After The Bomb: India Eyeing Saudi Oil
Saudi Arabia has offered additional crude supplies to India in a move that could help Delhi replace Iranian oil-imports, Saudi state television reported.
Saudi Arabia is the biggest oil supplier to India is the only oil producer with significant spare capacity to replace any fall in supply from its regional rival Iran.
"King Abdullah offered all assistance, including additional supply of crude oil, should India require the same. He expressed eagerness to strengthen relations with India," the Indian government said in a statement on Tuesday.
India's defense minister is presently in Riyadh to discuss defense cooperation with his Saudi counterpart. Sources told the Times of India that oil is on the two defense minister’s agenda.
Iran, whose oil and banking industries have been targeted by an extensive raft of sanctions from Western nations, has become increasingly reliant on exports to China, India, and Russia to maintain its cash-flow.
India, which developed its own nuclear weapons in defiance of international pressure, has pointedly ignored sanctions by the United States and European Union aimed at halting Tehran's nuclear program.
Iran's oil sales to India have been fraught with payment problems in the past 13 months as available banking channels have become increasingly scarce.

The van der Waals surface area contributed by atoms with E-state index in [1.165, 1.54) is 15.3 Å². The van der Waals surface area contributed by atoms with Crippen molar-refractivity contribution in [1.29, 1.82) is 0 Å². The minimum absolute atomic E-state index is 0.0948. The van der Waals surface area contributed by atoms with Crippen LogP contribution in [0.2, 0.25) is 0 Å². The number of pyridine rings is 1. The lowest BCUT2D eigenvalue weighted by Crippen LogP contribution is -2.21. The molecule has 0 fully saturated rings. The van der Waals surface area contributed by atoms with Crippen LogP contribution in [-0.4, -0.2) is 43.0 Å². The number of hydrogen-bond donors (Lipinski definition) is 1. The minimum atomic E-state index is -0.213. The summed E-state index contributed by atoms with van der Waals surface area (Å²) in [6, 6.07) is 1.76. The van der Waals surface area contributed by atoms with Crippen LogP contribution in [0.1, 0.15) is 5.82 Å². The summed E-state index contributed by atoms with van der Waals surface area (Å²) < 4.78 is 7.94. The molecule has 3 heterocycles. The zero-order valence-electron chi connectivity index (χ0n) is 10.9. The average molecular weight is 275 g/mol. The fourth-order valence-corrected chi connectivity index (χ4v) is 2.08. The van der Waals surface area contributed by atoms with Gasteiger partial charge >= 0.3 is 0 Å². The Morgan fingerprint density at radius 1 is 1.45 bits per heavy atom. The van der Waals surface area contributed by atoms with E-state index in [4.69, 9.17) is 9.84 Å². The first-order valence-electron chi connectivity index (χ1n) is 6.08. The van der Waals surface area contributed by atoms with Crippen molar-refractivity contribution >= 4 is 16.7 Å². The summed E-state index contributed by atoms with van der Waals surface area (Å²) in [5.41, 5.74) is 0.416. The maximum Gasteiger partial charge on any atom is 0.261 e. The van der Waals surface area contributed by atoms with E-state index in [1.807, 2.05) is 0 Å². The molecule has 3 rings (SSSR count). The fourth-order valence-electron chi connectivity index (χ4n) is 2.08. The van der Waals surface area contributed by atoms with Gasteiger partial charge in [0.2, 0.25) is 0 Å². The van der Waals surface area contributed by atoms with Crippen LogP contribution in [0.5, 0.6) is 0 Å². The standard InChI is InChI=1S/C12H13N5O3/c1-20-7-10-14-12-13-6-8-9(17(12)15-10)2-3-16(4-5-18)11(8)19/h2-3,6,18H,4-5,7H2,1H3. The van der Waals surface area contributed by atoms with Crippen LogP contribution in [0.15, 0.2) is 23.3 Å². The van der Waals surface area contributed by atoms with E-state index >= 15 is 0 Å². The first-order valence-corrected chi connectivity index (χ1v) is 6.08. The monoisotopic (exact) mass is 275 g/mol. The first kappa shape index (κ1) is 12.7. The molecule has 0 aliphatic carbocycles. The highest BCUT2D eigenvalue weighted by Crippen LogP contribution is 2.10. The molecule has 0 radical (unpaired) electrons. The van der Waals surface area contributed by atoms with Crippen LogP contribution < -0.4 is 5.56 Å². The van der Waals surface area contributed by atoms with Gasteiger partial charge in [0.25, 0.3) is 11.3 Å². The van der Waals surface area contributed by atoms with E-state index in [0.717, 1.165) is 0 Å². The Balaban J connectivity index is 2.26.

India currently pays Iran for oil through Turkey's Halkbank, but there are growing concerns among Indian importers that banking channel may also be closed under international pressure.
Trade officials in Dehli told India Today that Indian refineries have stepped back from more deals with Iran and want government officials to find new exporters they can buy from.
While senior Indian officials have yet to blame Iran for the bombing, the Times of India reported Indian intelligence officials suspect that Iran used local terrorists carry out Monday's attack.
Police officials told reporters that the bomb was of a type never seen in India before and was built by “foreign experts.” They would not elaborate further on their suspicions.
That has led Indian officials to say, should Iran be found culpable, that there will be "consequences" for Tehran.
India, Iran's second-biggest oil client after China, buys 12 percent of its oil needs from the Islamic nation, worth about $12 billion annually.
Indian refiners are seeking at least an extra 2.6 million barrels of Saudi crude on top of their contracted supplies for March, sources told Reuters last week.
Saudi Oil Minister Ali al-Naimi on Monday said Riyahd can increase production by about 2 million barrels per day almost immediately.